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India is likely to impose restrictions on tea trade with Nepal, as duty-free exports of low-quality tea from the neighbouring country being blended with Darjeeling tea is hampering the latter’s brand globally.

The Union commerce ministry has already brought in regulations to check the influx of cheaper tea from Nepal, while the parliamentary standing committee on commerce has recommended a review of the Indo-Nepal treaty to incorporate stringent requirements for a “certificate of origin” on tea imports from Nepal.

A large section of importers are passing on inferior Nepal tea as Darjeeling tea at much lower prices, causing huge financial loss to Darjeeling planters. Some local traders are also re-exporting the Nepal tea to global markets as Darjeeling tea. The premium authentic Darjeeling tea is also selling at a lower price in the global market as a result.

While the Tea Board of India says it has started acting on the commerce ministry’s recommendations, small tea garden owners, mostly selling their product in auctions, say Nepal is still continuing to dump its tea in India.

The Revised Treaty of Trade between India and Nepal signed on October 2009 is valid up to 2023. It lets each party exempt, on a reciprocal basis, mutually decided primary products from basic customs duty and quantitative restrictions.

Tea is among such products eligible for preferential treatment. But exports of Indian tea attract a 40% import duty in Nepal, while tea imports from Nepal attract zero duty. This leads to unhampered and easy influx of substandard Nepal tea being sold and re-exported as premium Darjeeling tea, which diluting the global brand image and affecting prices, the parliamentary panel said in its 171st report.

The panel has recommended setting up a robust administrative framework and import inspection regime, and establishing an NABL-accredited quality control lab in Darjeeling district to check each consignment of imported tea. The panel recommended an inspection by the Directorate General of Trade Remedies regarding the dumping of tea, while looking into the possibilities of an anti-dumping duty.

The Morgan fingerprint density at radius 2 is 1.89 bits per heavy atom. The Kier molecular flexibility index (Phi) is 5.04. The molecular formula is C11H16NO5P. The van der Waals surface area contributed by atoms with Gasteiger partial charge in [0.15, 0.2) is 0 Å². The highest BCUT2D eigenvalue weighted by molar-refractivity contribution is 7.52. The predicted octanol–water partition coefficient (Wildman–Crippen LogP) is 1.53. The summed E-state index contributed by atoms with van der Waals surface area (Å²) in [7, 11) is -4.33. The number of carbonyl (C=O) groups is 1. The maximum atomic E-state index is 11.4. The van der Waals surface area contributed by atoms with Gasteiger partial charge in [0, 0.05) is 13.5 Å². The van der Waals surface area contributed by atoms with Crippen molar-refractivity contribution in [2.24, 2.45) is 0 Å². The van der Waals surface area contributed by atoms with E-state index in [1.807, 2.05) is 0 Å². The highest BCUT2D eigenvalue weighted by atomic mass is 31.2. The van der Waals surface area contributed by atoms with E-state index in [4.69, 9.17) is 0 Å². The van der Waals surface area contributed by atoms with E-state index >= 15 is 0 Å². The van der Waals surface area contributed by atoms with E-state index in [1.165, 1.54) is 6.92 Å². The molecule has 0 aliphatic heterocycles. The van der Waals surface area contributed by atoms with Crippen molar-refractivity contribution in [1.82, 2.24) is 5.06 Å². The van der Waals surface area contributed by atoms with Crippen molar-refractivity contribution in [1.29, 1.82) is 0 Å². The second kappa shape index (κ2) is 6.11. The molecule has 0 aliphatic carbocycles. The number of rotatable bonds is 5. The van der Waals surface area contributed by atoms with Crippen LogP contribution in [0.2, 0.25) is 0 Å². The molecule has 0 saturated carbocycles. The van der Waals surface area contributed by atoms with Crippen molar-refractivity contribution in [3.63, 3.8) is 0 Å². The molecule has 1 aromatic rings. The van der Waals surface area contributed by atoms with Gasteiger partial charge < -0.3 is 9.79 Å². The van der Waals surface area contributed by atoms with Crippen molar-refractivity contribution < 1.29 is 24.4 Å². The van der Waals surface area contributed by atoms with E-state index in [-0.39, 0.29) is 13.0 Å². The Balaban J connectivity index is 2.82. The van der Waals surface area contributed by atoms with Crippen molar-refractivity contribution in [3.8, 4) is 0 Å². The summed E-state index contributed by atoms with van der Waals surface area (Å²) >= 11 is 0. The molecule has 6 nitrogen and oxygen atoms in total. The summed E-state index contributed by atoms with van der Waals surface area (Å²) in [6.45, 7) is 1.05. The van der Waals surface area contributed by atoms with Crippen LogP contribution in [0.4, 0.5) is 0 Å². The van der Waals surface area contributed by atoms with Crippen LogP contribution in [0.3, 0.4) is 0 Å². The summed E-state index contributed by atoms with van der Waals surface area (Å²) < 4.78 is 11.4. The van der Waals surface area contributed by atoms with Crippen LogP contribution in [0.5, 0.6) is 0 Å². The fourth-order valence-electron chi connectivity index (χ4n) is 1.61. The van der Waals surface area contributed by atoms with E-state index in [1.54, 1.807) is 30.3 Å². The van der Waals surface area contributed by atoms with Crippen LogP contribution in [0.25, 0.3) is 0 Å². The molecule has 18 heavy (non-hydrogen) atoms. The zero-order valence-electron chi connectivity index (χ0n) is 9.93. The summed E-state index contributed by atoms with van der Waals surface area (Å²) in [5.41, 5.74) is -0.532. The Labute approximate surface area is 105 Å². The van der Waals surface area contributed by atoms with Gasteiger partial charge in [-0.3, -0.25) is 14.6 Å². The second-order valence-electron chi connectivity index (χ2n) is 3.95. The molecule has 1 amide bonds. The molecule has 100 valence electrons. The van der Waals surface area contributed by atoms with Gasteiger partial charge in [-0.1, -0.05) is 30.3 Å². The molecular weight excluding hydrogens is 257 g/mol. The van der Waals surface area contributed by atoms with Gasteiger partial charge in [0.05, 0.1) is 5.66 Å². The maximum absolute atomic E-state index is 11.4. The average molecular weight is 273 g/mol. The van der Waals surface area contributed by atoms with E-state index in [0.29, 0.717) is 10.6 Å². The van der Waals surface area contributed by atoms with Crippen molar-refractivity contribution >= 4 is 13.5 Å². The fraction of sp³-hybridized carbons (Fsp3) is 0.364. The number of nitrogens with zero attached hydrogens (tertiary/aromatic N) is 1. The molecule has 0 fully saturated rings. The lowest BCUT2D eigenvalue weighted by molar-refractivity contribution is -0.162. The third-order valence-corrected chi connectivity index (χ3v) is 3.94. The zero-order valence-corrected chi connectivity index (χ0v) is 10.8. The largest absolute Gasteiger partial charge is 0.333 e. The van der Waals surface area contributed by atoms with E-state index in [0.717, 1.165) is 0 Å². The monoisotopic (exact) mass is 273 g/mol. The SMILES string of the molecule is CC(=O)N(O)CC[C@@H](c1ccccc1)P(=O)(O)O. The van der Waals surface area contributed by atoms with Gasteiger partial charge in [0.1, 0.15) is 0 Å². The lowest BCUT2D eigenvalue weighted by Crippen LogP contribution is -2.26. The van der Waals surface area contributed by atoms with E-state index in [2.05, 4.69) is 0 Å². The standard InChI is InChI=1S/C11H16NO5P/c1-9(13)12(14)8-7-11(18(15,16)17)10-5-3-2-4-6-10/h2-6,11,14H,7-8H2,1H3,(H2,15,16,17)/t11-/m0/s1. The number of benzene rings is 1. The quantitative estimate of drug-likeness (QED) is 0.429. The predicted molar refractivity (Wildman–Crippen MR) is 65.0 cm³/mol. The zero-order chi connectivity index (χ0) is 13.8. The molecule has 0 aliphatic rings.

A Tea Board official told FE the board has already formed a committee on the issue following a direction from the ministry of commerce and industry to draw and test samples at an NABL-accredited lab. This is to check if imported tea is FSSAI-compliant.

However, PK Bhattacharya, secretary general of the Tea Association of India (TAI), said only a few parameters were being checked.

The tea board has directed importers to inform it about the storage locations of imported tea within 24 hours so that the board may draw samples. “Importers will have to ensure that origin of imported tea is mentioned in all sale invoices or contracts and there is labelling and proper display of the origin of tea,” the Tea Board official said.

The board has prohibited registered buyers from blending imported tea with Darjeeling, Kangra, Assam orthodox and Nilgiri orthodox teas, which have geographical indications (GI). Importers and exporters have to obtain a clearance certificate from the tea council portal before import or export of tea, the Tea Board official said.

According to TAI, duty-free imports of Nepal tea have been on the rise. “The fall in production of Darjeeling tea is matched by a corresponding rise in quantity of tea imported from Nepal. While the causes for diminishing production are multifarious, like changing climate, garden closures, excessive absenteeism among tea workers, unviable plantation and increasing cost of production, there is no denying that import of Nepal tea has caused the primary dent in the fortunes of the Darjeeling tea industry,” Bhattacharya said.

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Author: Howard Caldwell